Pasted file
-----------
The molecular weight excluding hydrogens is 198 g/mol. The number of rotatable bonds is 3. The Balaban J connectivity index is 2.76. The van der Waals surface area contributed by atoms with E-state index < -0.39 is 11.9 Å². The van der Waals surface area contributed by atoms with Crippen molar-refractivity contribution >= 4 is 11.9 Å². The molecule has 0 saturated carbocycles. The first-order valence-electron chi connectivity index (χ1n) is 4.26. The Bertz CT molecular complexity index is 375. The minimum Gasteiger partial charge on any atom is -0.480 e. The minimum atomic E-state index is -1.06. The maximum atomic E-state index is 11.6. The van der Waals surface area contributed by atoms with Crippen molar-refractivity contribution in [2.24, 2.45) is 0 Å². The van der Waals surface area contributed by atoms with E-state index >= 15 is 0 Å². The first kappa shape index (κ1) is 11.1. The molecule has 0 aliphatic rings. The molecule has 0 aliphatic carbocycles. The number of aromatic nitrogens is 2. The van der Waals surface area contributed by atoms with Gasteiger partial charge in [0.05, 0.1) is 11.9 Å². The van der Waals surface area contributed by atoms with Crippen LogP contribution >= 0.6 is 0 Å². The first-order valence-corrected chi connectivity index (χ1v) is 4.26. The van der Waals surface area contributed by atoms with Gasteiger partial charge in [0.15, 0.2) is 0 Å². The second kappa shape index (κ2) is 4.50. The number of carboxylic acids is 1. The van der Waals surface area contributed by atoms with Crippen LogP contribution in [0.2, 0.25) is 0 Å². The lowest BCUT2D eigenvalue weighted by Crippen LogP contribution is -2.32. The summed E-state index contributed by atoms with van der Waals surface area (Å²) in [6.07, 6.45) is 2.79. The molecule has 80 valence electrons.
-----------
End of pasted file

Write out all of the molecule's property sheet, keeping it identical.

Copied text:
The molecular weight excluding hydrogens is 198 g/mol. The number of rotatable bonds is 3. The Balaban J connectivity index is 2.76. The van der Waals surface area contributed by atoms with E-state index < -0.39 is 11.9 Å². The van der Waals surface area contributed by atoms with Crippen molar-refractivity contribution >= 4 is 11.9 Å². The molecule has 0 saturated carbocycles. The first-order valence-electron chi connectivity index (χ1n) is 4.26. The Bertz CT molecular complexity index is 375. The minimum Gasteiger partial charge on any atom is -0.480 e. The minimum atomic E-state index is -1.06. The maximum atomic E-state index is 11.6. The van der Waals surface area contributed by atoms with Crippen molar-refractivity contribution in [2.24, 2.45) is 0 Å². The van der Waals surface area contributed by atoms with E-state index >= 15 is 0 Å². The first kappa shape index (κ1) is 11.1. The molecule has 0 aliphatic rings. The molecule has 0 aliphatic carbocycles. The number of aromatic nitrogens is 2. The van der Waals surface area contributed by atoms with Gasteiger partial charge in [0.05, 0.1) is 11.9 Å². The van der Waals surface area contributed by atoms with Crippen LogP contribution >= 0.6 is 0 Å². The first-order valence-corrected chi connectivity index (χ1v) is 4.26. The van der Waals surface area contributed by atoms with Gasteiger partial charge in [0.15, 0.2) is 0 Å². The second kappa shape index (κ2) is 4.50. The number of carboxylic acids is 1. The van der Waals surface area contributed by atoms with Crippen LogP contribution in [0.2, 0.25) is 0 Å². The lowest BCUT2D eigenvalue weighted by Crippen LogP contribution is -2.32. The summed E-state index contributed by atoms with van der Waals surface area (Å²) in [6.07, 6.45) is 2.79. The molecule has 80 valence electrons.